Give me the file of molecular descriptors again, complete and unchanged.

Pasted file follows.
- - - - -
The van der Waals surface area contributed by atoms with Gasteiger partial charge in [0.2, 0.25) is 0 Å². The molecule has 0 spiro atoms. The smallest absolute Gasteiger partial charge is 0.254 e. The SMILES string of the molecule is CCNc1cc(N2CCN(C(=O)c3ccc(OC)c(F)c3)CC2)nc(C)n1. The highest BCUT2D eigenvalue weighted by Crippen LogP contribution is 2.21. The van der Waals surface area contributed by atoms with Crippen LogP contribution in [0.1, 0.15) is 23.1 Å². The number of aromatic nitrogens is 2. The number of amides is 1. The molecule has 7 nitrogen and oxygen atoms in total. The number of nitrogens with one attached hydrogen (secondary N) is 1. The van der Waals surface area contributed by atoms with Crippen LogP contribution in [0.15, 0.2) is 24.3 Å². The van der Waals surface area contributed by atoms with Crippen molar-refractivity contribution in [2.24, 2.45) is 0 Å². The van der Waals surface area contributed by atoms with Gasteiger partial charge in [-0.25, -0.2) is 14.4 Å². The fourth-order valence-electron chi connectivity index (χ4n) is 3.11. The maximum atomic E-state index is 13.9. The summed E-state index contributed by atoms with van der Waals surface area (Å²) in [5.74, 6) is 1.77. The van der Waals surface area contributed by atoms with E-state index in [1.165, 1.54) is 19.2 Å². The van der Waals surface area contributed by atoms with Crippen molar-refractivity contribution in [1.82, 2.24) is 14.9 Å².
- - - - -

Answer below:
The van der Waals surface area contributed by atoms with Gasteiger partial charge in [0.2, 0.25) is 0 Å². The molecule has 0 spiro atoms. The smallest absolute Gasteiger partial charge is 0.254 e. The SMILES string of the molecule is CCNc1cc(N2CCN(C(=O)c3ccc(OC)c(F)c3)CC2)nc(C)n1. The highest BCUT2D eigenvalue weighted by Crippen LogP contribution is 2.21. The van der Waals surface area contributed by atoms with Crippen LogP contribution in [0.1, 0.15) is 23.1 Å². The number of aromatic nitrogens is 2. The number of amides is 1. The molecule has 7 nitrogen and oxygen atoms in total. The number of nitrogens with one attached hydrogen (secondary N) is 1. The van der Waals surface area contributed by atoms with Crippen LogP contribution in [0.15, 0.2) is 24.3 Å². The van der Waals surface area contributed by atoms with Crippen molar-refractivity contribution in [2.24, 2.45) is 0 Å². The van der Waals surface area contributed by atoms with Gasteiger partial charge in [-0.25, -0.2) is 14.4 Å². The fourth-order valence-electron chi connectivity index (χ4n) is 3.11. The maximum atomic E-state index is 13.9. The summed E-state index contributed by atoms with van der Waals surface area (Å²) in [5.74, 6) is 1.77. The van der Waals surface area contributed by atoms with E-state index in [1.165, 1.54) is 19.2 Å². The van der Waals surface area contributed by atoms with Crippen molar-refractivity contribution in [1.82, 2.24) is 14.9 Å².